Remember that many conversations are awkward because lots of otherwise kindhearted people are afraid of being backed into corners by aggressive salespeople. That’s why they don’t want to have a substantive conversation—they’re afraid that they’ll be forced into taking action!
They might be forced into taking action if they just look squarely at their Pain, and how their Pain is holding them back. But that’s not because the salesperson is pushy, it’s because the Pain is severe, and needs to be addressed.
So what you’re doing when you’re selling is helping people bring their Pain to the surface, look at it, understand its implications and then decide on a strategy for dealing with it—or decide to ignore it. But even if they ultimately decide to ignore it, or not to invest in fixing it, as salespeople, we’re bringing the Pain out and into the spotlight.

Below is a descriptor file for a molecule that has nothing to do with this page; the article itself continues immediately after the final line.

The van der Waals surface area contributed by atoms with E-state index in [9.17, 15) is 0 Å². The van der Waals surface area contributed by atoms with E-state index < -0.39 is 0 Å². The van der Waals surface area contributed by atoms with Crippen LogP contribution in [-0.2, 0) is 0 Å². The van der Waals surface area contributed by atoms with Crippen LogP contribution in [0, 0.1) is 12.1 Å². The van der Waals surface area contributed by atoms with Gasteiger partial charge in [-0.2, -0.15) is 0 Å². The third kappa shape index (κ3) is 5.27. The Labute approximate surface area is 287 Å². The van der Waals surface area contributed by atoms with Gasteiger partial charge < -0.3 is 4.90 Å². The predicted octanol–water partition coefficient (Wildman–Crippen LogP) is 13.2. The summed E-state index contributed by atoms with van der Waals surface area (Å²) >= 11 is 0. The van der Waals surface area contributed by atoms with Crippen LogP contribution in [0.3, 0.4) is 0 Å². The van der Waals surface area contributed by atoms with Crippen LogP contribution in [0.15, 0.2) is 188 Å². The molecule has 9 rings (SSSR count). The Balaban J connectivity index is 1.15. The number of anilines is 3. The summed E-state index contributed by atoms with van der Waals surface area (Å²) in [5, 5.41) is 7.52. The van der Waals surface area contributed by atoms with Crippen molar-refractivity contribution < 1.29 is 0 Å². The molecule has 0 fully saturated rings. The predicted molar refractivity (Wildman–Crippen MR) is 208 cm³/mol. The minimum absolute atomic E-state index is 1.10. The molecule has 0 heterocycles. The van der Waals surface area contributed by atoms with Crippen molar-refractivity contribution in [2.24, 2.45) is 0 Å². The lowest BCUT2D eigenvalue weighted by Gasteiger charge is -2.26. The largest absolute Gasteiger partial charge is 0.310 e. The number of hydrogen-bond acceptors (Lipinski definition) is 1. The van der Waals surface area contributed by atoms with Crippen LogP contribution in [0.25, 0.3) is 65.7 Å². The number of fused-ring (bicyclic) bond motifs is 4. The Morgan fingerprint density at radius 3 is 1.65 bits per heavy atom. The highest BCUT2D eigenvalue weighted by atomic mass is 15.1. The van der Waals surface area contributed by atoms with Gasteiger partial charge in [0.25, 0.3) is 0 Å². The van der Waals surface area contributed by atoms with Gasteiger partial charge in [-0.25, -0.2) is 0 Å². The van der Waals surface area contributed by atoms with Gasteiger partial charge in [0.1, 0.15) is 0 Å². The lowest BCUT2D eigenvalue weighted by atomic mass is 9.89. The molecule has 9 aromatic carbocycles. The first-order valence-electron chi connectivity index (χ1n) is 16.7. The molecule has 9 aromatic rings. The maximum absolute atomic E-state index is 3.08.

That, as I see it, is our job. Then their job is to look at what’s going on and how it’s affecting them, their businesses, and even other people. Having done that, we’re asking them to look at that impact, and make a decision to either address it, or to let it go. That’s an emotional thing, and it brings up emotional responses much more than other approaches to selling ever will.
Bottom line: there must be Pain for most people to buy. But some Pain is just an irritation, while other Pain is actionable.
When selling, I often say:
“Fred, you’ve told me you’re frustrated by the fact that __________. I hear that. Now is that just an irritant or do you think it’s actionable?”